4. Cannabis Legalization: Legalize, regulate, control and tax cannabis

Progressives argue that “we can do better”, now is the time to stop our petty partisan concerns and turn to the health of our country. Meaningful change requires hard work, and a motivated base, but it is aided by inspiring leaders. Joyce Murray has the ideas and the experience. If we can do better, I believe it will be done through the Prime Minister Canada deserves. I am pleased to endorse Joyce Murray for Liberal Leadership.

Post Scriptum: One of my good friends, Joseph Uranowski has written a wonderful article on Joyce Murray I would encourage you to read.

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Free Riders and Dire Needers

Breaking news: bad jobs exist.

In a classic case of Conservatives boiling down an issue to a wide-sweeping preposterous claim, Jim Flaherty claimed that “there is no bad job”. Yikes

Flaherty is proposing reforms to the Employment Insurance program, making it harder for Canadians to remain on the program for long periods. The Canadian Government has committed to redefining what should be considered “appropriate work” when unemployed citizens claiming EI are mulling a new career, which, in all likelihood, means finding skilled workers lower paying work.

I believe the reform motivation stems from an attempt to curb the amount of Canadians who would rather collect government payouts than work an honest forty hour work week. The NDP finance critic Peggy Nash, has countered that workers will be squandering their skills in entry-level work, envisioning journalists and teachers working at Tim Hortons if they found themselves in need of employment insurance.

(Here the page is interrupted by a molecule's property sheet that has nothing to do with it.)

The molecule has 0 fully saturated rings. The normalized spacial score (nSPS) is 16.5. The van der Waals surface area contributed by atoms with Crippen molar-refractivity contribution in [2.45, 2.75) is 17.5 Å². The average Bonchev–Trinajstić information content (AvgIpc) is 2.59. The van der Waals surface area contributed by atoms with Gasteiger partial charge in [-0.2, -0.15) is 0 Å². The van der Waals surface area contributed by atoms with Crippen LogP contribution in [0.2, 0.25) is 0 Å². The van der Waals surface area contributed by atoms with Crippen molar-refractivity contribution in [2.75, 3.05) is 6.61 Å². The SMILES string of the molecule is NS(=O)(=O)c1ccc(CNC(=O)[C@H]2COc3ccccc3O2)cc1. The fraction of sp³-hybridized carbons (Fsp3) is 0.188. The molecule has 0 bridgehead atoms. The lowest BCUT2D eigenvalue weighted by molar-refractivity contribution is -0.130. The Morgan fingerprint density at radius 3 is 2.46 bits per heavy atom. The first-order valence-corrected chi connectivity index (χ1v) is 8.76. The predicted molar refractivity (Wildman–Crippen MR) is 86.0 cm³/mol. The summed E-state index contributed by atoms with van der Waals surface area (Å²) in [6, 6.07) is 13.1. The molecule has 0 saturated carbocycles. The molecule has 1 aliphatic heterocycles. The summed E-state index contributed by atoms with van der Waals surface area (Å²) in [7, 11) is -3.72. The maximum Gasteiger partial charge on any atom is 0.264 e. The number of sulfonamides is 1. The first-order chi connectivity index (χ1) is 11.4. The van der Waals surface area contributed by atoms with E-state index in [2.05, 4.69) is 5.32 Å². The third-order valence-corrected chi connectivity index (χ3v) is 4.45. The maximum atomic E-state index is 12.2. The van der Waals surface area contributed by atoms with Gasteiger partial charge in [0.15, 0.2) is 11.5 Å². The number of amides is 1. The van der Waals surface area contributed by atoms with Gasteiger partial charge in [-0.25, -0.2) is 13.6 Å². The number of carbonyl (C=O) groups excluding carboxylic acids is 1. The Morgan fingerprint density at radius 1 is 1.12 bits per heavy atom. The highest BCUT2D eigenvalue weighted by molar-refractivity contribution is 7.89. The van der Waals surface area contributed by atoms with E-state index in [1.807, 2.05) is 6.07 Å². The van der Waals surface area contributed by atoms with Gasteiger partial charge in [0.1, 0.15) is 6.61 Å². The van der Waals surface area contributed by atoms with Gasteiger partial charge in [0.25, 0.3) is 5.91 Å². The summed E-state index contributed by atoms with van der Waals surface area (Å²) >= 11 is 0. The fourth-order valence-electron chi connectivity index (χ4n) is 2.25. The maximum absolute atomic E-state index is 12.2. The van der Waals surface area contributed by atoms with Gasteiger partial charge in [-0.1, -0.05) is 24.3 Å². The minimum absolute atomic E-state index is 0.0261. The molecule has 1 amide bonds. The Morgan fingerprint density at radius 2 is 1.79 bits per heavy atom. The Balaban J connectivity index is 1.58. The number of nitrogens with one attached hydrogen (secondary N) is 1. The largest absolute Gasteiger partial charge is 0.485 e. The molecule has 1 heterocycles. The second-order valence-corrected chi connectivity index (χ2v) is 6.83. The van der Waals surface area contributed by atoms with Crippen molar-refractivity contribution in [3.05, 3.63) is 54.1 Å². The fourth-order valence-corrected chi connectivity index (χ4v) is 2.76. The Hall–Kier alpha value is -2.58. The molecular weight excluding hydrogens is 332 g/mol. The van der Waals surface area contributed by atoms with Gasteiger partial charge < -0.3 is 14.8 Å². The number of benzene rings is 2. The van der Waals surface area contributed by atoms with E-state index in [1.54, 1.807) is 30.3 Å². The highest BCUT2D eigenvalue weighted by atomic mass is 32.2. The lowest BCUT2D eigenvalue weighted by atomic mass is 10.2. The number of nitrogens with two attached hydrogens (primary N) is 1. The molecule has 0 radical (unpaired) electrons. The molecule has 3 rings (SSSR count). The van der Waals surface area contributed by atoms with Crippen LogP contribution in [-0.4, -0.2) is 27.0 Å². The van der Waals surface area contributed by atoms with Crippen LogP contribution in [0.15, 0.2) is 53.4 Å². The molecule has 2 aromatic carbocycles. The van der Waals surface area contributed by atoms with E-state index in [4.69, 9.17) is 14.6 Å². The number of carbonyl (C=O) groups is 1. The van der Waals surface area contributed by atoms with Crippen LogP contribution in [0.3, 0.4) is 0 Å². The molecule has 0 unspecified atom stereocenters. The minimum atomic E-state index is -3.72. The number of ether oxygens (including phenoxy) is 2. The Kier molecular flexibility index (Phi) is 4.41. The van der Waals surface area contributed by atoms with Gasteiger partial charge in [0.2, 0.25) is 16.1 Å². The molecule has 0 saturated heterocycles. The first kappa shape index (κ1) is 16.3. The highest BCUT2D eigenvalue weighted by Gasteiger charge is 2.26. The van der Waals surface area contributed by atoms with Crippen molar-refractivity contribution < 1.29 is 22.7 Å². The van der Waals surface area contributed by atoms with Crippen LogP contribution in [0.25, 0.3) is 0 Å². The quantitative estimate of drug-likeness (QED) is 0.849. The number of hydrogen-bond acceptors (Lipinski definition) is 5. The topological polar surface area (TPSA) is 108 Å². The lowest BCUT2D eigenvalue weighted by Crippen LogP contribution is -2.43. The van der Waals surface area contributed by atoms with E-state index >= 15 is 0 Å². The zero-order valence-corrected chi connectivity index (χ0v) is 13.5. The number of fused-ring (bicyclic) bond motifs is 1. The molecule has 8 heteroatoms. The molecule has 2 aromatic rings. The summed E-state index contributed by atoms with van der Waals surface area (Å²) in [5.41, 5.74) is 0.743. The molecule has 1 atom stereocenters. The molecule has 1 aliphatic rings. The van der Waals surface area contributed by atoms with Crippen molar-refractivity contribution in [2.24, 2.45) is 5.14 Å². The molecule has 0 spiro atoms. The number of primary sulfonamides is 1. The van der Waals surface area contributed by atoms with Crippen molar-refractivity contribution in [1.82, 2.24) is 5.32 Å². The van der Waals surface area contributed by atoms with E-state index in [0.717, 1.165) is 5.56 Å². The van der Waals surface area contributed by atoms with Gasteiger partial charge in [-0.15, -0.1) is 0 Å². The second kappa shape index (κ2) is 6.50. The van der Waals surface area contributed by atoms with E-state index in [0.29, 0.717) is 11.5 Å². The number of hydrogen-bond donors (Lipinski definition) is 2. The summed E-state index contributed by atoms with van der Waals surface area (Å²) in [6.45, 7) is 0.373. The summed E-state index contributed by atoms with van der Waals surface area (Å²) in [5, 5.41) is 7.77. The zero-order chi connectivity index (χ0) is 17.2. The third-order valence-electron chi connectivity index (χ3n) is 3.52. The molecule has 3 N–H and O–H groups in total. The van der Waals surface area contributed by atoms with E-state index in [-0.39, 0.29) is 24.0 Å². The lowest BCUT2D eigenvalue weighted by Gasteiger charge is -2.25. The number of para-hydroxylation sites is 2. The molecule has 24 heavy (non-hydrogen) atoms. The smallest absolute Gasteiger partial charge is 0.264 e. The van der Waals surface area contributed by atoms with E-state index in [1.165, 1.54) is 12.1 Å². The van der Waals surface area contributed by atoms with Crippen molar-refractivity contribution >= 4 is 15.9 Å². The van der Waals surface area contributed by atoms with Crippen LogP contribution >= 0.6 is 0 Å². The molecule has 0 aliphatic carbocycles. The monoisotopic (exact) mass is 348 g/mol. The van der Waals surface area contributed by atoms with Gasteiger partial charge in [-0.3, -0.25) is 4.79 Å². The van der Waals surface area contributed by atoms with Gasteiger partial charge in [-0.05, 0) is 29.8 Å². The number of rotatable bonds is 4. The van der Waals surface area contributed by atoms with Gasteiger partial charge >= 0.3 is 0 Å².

As sympathetic as Nash’s arguments make me feel, Michael Den Tandt does a great job of dispelling them and as a bonus, explains why EI reform is so direly needed, specifically for seasonal workers who make a tidy salary for half the year, then collect employment insurance when such jobs reach their annual conclusion, providing a supplementary income for effectively waiting for their work to begin again. I feel that this is taking advantage of a well-meaning system. It is, I argue, an abuse of the system